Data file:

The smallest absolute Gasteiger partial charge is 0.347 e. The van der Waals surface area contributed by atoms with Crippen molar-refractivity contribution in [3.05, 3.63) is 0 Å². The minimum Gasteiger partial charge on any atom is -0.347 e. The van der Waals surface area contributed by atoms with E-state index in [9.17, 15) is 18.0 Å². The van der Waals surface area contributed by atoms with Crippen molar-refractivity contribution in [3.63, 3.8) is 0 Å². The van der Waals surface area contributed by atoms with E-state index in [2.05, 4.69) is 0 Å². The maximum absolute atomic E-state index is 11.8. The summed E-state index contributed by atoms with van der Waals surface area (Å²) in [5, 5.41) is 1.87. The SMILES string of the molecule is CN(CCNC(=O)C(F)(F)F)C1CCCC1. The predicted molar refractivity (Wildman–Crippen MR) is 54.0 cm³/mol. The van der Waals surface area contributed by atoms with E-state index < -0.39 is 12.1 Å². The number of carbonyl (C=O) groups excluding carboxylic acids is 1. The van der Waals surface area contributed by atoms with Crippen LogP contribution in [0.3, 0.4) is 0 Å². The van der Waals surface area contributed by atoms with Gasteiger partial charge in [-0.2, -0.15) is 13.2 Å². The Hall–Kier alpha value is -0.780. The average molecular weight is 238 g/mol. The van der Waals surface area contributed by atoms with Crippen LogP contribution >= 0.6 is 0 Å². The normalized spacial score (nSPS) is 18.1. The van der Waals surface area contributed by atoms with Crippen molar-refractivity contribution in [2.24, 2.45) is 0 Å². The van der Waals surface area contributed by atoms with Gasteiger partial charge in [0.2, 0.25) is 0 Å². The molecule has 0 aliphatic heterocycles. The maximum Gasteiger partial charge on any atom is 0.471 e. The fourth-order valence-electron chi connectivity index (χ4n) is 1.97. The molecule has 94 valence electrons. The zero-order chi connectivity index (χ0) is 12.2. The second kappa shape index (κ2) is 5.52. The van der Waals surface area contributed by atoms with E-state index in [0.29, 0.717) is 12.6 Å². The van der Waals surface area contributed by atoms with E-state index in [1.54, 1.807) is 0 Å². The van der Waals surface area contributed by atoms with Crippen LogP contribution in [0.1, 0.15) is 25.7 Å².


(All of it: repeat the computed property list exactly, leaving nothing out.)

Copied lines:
The smallest absolute Gasteiger partial charge is 0.347 e. The van der Waals surface area contributed by atoms with Crippen molar-refractivity contribution in [3.05, 3.63) is 0 Å². The minimum Gasteiger partial charge on any atom is -0.347 e. The van der Waals surface area contributed by atoms with E-state index in [9.17, 15) is 18.0 Å². The van der Waals surface area contributed by atoms with Crippen molar-refractivity contribution in [3.63, 3.8) is 0 Å². The van der Waals surface area contributed by atoms with E-state index in [2.05, 4.69) is 0 Å². The maximum absolute atomic E-state index is 11.8. The summed E-state index contributed by atoms with van der Waals surface area (Å²) in [5, 5.41) is 1.87. The SMILES string of the molecule is CN(CCNC(=O)C(F)(F)F)C1CCCC1. The predicted molar refractivity (Wildman–Crippen MR) is 54.0 cm³/mol. The van der Waals surface area contributed by atoms with E-state index < -0.39 is 12.1 Å². The number of carbonyl (C=O) groups excluding carboxylic acids is 1. The van der Waals surface area contributed by atoms with Crippen LogP contribution in [0.3, 0.4) is 0 Å². The van der Waals surface area contributed by atoms with Gasteiger partial charge in [-0.2, -0.15) is 13.2 Å². The Hall–Kier alpha value is -0.780. The average molecular weight is 238 g/mol. The van der Waals surface area contributed by atoms with Crippen LogP contribution >= 0.6 is 0 Å². The normalized spacial score (nSPS) is 18.1. The van der Waals surface area contributed by atoms with Crippen molar-refractivity contribution in [2.24, 2.45) is 0 Å². The van der Waals surface area contributed by atoms with Gasteiger partial charge in [0.2, 0.25) is 0 Å². The molecule has 0 aliphatic heterocycles. The maximum Gasteiger partial charge on any atom is 0.471 e. The fourth-order valence-electron chi connectivity index (χ4n) is 1.97. The molecule has 94 valence electrons. The zero-order chi connectivity index (χ0) is 12.2. The second kappa shape index (κ2) is 5.52. The van der Waals surface area contributed by atoms with E-state index in [0.29, 0.717) is 12.6 Å². The van der Waals surface area contributed by atoms with E-state index in [1.54, 1.807) is 0 Å². The van der Waals surface area contributed by atoms with Crippen LogP contribution in [0.1, 0.15) is 25.7 Å².